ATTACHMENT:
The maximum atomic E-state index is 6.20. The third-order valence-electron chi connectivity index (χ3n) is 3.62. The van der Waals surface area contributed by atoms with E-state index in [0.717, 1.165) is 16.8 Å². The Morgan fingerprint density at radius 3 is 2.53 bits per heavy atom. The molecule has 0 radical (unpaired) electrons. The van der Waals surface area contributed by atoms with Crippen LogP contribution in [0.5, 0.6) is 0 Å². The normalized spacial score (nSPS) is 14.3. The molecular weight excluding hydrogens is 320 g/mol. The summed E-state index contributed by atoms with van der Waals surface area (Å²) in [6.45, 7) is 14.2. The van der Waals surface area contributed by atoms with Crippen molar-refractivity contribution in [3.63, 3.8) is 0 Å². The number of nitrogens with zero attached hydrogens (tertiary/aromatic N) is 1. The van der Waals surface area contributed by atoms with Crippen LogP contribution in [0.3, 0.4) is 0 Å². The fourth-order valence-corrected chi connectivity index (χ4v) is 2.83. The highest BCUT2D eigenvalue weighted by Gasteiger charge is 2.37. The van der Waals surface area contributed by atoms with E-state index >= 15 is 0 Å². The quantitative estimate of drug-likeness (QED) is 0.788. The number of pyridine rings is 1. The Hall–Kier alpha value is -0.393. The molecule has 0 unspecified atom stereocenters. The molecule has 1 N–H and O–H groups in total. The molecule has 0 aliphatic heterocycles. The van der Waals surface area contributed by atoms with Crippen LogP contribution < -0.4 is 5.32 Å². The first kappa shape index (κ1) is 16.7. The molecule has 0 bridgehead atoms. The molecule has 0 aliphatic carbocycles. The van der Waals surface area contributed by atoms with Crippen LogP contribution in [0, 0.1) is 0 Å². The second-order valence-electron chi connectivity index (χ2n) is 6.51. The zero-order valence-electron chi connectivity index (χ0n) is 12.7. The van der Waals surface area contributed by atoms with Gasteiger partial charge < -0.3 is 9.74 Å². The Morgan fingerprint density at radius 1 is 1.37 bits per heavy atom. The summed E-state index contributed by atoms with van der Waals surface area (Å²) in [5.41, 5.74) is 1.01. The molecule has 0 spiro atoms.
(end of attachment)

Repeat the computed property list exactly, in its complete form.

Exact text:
The maximum atomic E-state index is 6.20. The third-order valence-electron chi connectivity index (χ3n) is 3.62. The van der Waals surface area contributed by atoms with E-state index in [0.717, 1.165) is 16.8 Å². The Morgan fingerprint density at radius 3 is 2.53 bits per heavy atom. The molecule has 0 radical (unpaired) electrons. The van der Waals surface area contributed by atoms with Crippen LogP contribution in [0.5, 0.6) is 0 Å². The normalized spacial score (nSPS) is 14.3. The molecular weight excluding hydrogens is 320 g/mol. The summed E-state index contributed by atoms with van der Waals surface area (Å²) in [6.45, 7) is 14.2. The van der Waals surface area contributed by atoms with Crippen molar-refractivity contribution in [3.63, 3.8) is 0 Å². The number of nitrogens with zero attached hydrogens (tertiary/aromatic N) is 1. The van der Waals surface area contributed by atoms with Crippen LogP contribution in [0.3, 0.4) is 0 Å². The fourth-order valence-corrected chi connectivity index (χ4v) is 2.83. The highest BCUT2D eigenvalue weighted by Gasteiger charge is 2.37. The van der Waals surface area contributed by atoms with E-state index >= 15 is 0 Å². The quantitative estimate of drug-likeness (QED) is 0.788. The number of pyridine rings is 1. The Hall–Kier alpha value is -0.393. The molecule has 0 unspecified atom stereocenters. The molecule has 1 N–H and O–H groups in total. The molecule has 0 aliphatic heterocycles. The van der Waals surface area contributed by atoms with Crippen LogP contribution < -0.4 is 5.32 Å². The first kappa shape index (κ1) is 16.7. The molecule has 0 bridgehead atoms. The molecule has 0 aliphatic carbocycles. The van der Waals surface area contributed by atoms with Crippen LogP contribution in [0, 0.1) is 0 Å². The second-order valence-electron chi connectivity index (χ2n) is 6.51. The zero-order valence-electron chi connectivity index (χ0n) is 12.7. The van der Waals surface area contributed by atoms with Gasteiger partial charge < -0.3 is 9.74 Å². The Morgan fingerprint density at radius 1 is 1.37 bits per heavy atom. The summed E-state index contributed by atoms with van der Waals surface area (Å²) in [5.41, 5.74) is 1.01. The molecule has 0 spiro atoms.